A whole two hours, eh? That's not the deepest dedication we've seen - we've slept in Insurance company arbours for the chance to see a band; "we'll wait, but if it's going to make us miss last orders we're off" isn't entirely a ringing endorsement.

Once inside, fans lined up to buy T-shirts, wristbands, keychains and other items on one of the most-anticipated opening nights of the year.

But it's not all about the shopping, you know:

"As I grew up, Madonna symbolized female empowerment," said Andrea Holt, 27, a marriage and family counselor from Fort Collins, Colo., who flew in to catch the tour-opener at The Forum. "She tested limits and I liked that. And she went through phases in her life. Now, she's focused on her family and a lot of us can relate to that."

She has, of course, focused on her family by saying goodbye and going off to spend half the year prancing about in skintight leather. We don't know if Ms Holt tells Fort Collinsites that that's the recipe for a happy marriage but we've met people from Fort Collins, and do allow that it's possible.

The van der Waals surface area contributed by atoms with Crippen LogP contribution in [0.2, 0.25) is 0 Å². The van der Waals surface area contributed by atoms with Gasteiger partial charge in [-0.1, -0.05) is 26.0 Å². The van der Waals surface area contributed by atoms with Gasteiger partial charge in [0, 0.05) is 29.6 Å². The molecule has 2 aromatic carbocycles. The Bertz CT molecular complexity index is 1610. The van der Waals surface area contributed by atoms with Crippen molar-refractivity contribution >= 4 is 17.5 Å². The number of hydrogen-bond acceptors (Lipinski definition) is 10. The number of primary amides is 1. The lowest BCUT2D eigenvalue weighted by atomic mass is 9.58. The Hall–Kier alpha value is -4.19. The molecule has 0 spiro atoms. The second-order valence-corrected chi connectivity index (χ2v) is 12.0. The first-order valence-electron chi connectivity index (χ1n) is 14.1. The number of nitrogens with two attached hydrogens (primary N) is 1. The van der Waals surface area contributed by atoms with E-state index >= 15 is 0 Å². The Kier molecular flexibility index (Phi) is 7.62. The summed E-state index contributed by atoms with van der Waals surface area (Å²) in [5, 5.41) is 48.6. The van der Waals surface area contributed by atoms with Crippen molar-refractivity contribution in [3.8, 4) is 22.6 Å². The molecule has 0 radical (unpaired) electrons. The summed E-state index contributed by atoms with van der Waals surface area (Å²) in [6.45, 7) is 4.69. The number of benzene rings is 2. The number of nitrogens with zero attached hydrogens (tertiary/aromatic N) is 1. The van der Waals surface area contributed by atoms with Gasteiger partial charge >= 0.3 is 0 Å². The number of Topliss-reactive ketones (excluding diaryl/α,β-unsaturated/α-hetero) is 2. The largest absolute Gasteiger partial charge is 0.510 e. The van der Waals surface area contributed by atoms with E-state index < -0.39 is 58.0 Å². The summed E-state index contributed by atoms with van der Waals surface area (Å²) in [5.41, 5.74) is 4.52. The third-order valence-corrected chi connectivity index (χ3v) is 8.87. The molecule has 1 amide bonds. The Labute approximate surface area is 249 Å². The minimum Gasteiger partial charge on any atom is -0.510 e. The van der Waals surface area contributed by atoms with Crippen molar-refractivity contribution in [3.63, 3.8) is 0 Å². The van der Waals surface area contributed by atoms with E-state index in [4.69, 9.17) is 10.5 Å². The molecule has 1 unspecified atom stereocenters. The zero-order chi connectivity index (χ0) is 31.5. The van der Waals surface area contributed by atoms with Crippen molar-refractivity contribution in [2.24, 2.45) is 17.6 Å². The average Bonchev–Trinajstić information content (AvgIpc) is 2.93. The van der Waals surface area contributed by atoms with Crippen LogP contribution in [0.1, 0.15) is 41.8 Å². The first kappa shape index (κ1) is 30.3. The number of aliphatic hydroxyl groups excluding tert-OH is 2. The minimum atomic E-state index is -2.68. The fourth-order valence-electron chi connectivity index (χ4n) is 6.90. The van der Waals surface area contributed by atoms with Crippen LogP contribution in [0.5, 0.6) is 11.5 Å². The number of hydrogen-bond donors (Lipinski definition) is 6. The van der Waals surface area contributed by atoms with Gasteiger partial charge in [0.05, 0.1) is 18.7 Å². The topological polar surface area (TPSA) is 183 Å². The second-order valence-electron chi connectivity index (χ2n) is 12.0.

Still, with all those costume changes, she needs to keep the audience busy somehow. The Associated Press report explains how:

"The show has just begun," she declared before disappearing for one of the night's half-dozen costume changes. Moving video screens obscured the stage and old-school breakdancing kept fans' eyes busy.

Breakdancing? Bloody hell, was Malcolm McClaren directing the show or something?

Mind you, even he couldn't have come up with a fairly digestive-sized piece of hypocrisy - having positioned herself to be the visual figurehead for last year's G8 endorsing Live8 event, now trying to pass herself off as not being part of that whole Bono scene: